“There’s nothing quite like ending an enemy character with a well-timed and stylish skill execution, with their defeat proving to be both brutal and slick.”
Starting out, you’ll only have access to Musou Mode, and the first chapter of Nobunaga’s story will take you through a tutorial that outlines a couple of the new additions to Samurai Warriors 5. After each battle, you’ll get a rank from D through to S, with each giving you a particular set of rewards that can include new weapons, mounts, gold, and experience. Rank is determined by factors like clear time, objectives completed and so on. Whilst this isn’t new for the series, it still manages to provide that sense of progression to stop the action becoming too monotonous. There are various objectives to discover in each scenario too, so it’s in your best interest to do some exploring to make sure you’re taking in as much of the story as you can.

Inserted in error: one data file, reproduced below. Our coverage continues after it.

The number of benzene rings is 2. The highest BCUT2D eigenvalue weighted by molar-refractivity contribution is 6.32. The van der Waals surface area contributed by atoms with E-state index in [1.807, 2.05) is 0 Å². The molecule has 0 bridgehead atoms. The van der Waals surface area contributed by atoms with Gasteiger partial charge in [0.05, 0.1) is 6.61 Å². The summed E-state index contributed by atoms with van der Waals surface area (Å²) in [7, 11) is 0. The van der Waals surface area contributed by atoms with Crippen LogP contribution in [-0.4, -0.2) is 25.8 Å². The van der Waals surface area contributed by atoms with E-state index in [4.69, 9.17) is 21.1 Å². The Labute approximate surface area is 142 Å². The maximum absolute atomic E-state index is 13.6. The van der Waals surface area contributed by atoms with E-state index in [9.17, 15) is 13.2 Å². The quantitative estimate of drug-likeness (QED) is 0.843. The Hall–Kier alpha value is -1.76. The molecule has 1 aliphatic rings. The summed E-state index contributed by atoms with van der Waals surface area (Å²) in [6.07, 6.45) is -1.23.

Once battles are completed, you’ll have the chance to head back to the My Castle screen, which throws a couple of menus at you like the Dojo, Shop and Blacksmith that will allow you to buy things to make battles easier or provide you with the means to enhance your character’s skills and proficiencies as well as upgrade weapons and mounts. It’s tied nicely into the progression too, with certain upgrades or areas being inaccessible until you’ve reached certain points in the story. Whilst it does sound a tad like artificial difficulty to stop you getting too good too soon, it worked well to pace everything and meant that I wasn’t absolutely hammering through each scenario without caring about what I was facing.
“After each battle, you’ll get a rank from D through to S, with each giving you a particular set of rewards that can include new weapons, mounts, gold, and experience.”